HOUSTON (AP) Utah’s tough defense excelled against almost everyone in the league this season.
The Jazz could not, however, find a way to slow down Houston’s high-powered offense.
Utah tied for first in the league in the regular season by allowing just 99.8 points per game, but the Rockets averaged 116.3 points against the Jazz in a 4-0 sweep of the season series.
Now the Jazz will get another shot at the top-seeded Rockets when they open the Western Conference semifinals on Sunday after outdoing the big three of Russell Westbrook, Paul George and Carmelo Anthony to eliminate the Thunder in Game 6 on Friday night.
Utah had no answer for MVP front-runner James Harden in the regular season. He averaged 34.3 points against the Jazz, highlighted by a 56-point performance in a 137-110 win in November that set a career-high he has since bested.
”They’re such a unique team,” Jazz coach Quin Snyder said. ”We have to compete, (that’s) the main thing. … They’re so good. They’ve been the best team in the league all year. They’ve beat us. We know how good they are.”
Despite their success against Utah, the Rockets raved about what the team has done in limiting many of the NBA’s top offenses, with Harden saying they are a ”very, very, very good defensive team.”
The Jazz don’t do anything exotic. Harden said it’s simply good, fundamental basketball.
”They’ve got scrappy defenders and they funnel everything to (Rudy) Gobert,” Harden said. ”A 7-foot-2 guy that’s top-3 in shot-blocking and contesting and making shots tough, so that’s pretty much it.”
Both the Rockets and the fifth-seeded Jazz are in the semifinals for the second straight year. The Rockets, who beat the Timberwolves 4-1 in the first round to advance, lost to the Spurs last season, and Utah was eliminated by Golden State.
Coach Mike D’Antoni said facing Minnesota’s defense, anchored by Karl-Anthony Towns, was a good warmup for the looks they’ll see against the Jazz and Gobert, a Defensive Player of the Year candidate.
But in the end, the veteran coach believes the Rockets’ success will have more to do with them than anything the Jazz do.
”We’re going to score,” he said of his team, which ranked second in scoring in the regular season. ”To me it depends on us. I just think that we do what we do against anybody and we’re going to score some points if we play well.”
Some things to know about the Jazz-Rockets playoff series:
Jazz starting point guard Ricky Rubio will miss Sunday’s game with a strained left hamstring. Rubio left Friday night’s game against the Thunder in the first quarter with the injury. The team has not said how long he will be out, but Snyder said after Friday’s game he hoped it wasn’t too serious.
”It’s a tough series and it caught up with him a little bit,” Snyder said. ”But hopefully he’ll be all right eventually. We don’t know the timeline.”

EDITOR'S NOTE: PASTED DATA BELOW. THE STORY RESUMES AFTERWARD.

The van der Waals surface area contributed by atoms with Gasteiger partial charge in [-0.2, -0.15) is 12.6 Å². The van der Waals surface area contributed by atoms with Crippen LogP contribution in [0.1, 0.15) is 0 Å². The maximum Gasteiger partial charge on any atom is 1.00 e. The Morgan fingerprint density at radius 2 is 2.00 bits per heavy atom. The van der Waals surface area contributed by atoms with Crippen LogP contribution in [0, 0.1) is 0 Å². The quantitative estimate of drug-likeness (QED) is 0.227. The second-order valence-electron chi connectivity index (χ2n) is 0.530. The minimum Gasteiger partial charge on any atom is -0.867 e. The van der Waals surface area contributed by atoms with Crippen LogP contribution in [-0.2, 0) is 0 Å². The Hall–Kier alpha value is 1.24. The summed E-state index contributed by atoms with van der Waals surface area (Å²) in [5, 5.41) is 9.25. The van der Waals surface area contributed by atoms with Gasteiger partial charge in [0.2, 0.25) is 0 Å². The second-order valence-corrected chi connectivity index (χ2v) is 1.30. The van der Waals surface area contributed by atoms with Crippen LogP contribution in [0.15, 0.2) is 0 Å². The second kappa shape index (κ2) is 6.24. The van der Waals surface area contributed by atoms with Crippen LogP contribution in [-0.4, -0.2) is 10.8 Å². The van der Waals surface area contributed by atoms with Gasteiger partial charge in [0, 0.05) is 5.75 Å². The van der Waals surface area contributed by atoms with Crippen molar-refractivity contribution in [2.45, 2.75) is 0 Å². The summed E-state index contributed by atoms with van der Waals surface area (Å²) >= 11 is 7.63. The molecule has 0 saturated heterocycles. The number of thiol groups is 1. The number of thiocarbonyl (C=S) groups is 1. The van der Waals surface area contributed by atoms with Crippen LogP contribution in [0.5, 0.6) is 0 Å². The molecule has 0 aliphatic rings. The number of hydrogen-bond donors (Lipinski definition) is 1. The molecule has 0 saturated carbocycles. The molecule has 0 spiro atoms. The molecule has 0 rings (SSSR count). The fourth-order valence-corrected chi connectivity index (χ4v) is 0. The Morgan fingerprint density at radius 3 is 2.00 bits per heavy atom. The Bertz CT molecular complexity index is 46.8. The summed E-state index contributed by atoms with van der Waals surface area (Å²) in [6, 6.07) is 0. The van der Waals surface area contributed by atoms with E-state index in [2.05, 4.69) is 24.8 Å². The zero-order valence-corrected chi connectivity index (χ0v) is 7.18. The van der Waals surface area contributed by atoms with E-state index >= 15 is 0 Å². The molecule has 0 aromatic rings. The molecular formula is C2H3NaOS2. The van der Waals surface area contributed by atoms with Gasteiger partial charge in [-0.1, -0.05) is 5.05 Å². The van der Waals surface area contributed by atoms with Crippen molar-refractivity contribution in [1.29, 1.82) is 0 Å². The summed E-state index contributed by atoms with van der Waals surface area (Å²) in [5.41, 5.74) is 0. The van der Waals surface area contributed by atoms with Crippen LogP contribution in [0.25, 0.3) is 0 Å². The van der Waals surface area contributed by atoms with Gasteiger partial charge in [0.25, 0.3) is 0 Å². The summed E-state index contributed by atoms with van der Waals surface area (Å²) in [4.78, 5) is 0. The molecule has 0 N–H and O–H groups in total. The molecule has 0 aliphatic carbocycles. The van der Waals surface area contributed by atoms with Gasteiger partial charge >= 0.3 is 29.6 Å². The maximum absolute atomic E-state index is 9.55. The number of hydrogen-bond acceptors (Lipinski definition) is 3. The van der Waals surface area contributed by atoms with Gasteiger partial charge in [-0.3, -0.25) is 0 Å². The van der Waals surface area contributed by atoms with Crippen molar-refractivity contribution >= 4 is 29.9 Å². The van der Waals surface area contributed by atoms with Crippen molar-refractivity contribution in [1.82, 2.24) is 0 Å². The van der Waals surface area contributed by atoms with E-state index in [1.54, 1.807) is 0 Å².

Rubio missed a few games late in the season with soreness in the same hamstring, but had not left a game with the problem in the postseason until Friday.
LUC NEARING RETURN
Houston’s Luc Mbah a Moute, who missed the entire first round after dislocating his right shoulder, returned to practice this week and is making significant progress toward a return. D’Antoni said he’s unlikely to play on Sunday, but that there is a chance he could play in Game 2 on Wednesday.
NO REST FOR THE WEARY
While Houston has had a few days to rest after wrapping up its series with Minnesota on Wednesday, the Jazz face a quick turnaround after eliminating Oklahoma City on Friday night. The Rockets were off Thursday, but went through full practices on Friday and Saturday in preparation for the series. The Jazz did not practice on Saturday and spent the day traveling to Houston.
”We’ll just do what we can to get ready and get out there,” Snyder said. ”Try not to think about being fatigued or anything like that. I don’t think there’s time for that in the playoffs. Get healthy. Try to get our minds right and compete and see where it goes.”
ROOKIE NO MORE
With how Utah’s Donovan Mitchell played in the first round, the Rockets don’t view him as a rookie anymore. The 13th overall pick in the draft out of Louisville scored 38 points in Game 6 to lead the Jazz to the victory.
”Mitchell’s doing things that I don’t think a rookie’s ever done. … (He’s) playing like he’s a 20-year vet,” D’Antoni said.
Houston’s Trevor Ariza, who will spend the most time guarding Mitchell in this series, has seen him grow since the first time he faced him.
”I think he’s definitely gained a lot of confidence,” Ariza said. ”He’s tough. He’s a really good player. You can’t take him lightly.”
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